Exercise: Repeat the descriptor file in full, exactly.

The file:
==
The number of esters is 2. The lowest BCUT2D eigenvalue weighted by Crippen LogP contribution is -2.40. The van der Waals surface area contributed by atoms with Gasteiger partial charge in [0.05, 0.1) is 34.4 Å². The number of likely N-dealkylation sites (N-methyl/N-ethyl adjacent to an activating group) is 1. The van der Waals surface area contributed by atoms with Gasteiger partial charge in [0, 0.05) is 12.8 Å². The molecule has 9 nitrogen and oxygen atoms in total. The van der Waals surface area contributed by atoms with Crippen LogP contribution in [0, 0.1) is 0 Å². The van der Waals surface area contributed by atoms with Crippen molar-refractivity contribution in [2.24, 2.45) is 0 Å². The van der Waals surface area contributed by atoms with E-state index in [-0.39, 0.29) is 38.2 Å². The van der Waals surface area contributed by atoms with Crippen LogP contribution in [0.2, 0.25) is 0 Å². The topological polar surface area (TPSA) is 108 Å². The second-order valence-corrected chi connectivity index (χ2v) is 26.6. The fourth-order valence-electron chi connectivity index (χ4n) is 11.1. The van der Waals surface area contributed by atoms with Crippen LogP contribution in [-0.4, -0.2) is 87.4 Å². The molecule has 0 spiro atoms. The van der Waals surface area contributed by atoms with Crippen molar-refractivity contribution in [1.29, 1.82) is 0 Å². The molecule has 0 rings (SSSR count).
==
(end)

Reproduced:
The number of esters is 2. The lowest BCUT2D eigenvalue weighted by Crippen LogP contribution is -2.40. The van der Waals surface area contributed by atoms with Gasteiger partial charge in [0.05, 0.1) is 34.4 Å². The number of likely N-dealkylation sites (N-methyl/N-ethyl adjacent to an activating group) is 1. The van der Waals surface area contributed by atoms with Gasteiger partial charge in [0, 0.05) is 12.8 Å². The molecule has 9 nitrogen and oxygen atoms in total. The van der Waals surface area contributed by atoms with Crippen LogP contribution in [0, 0.1) is 0 Å². The van der Waals surface area contributed by atoms with Crippen molar-refractivity contribution in [2.24, 2.45) is 0 Å². The van der Waals surface area contributed by atoms with E-state index in [-0.39, 0.29) is 38.2 Å². The van der Waals surface area contributed by atoms with Crippen LogP contribution in [0.2, 0.25) is 0 Å². The topological polar surface area (TPSA) is 108 Å². The second-order valence-corrected chi connectivity index (χ2v) is 26.6. The fourth-order valence-electron chi connectivity index (χ4n) is 11.1. The van der Waals surface area contributed by atoms with Crippen LogP contribution in [-0.4, -0.2) is 87.4 Å². The molecule has 0 spiro atoms. The van der Waals surface area contributed by atoms with Crippen molar-refractivity contribution in [1.29, 1.82) is 0 Å². The molecule has 0 rings (SSSR count).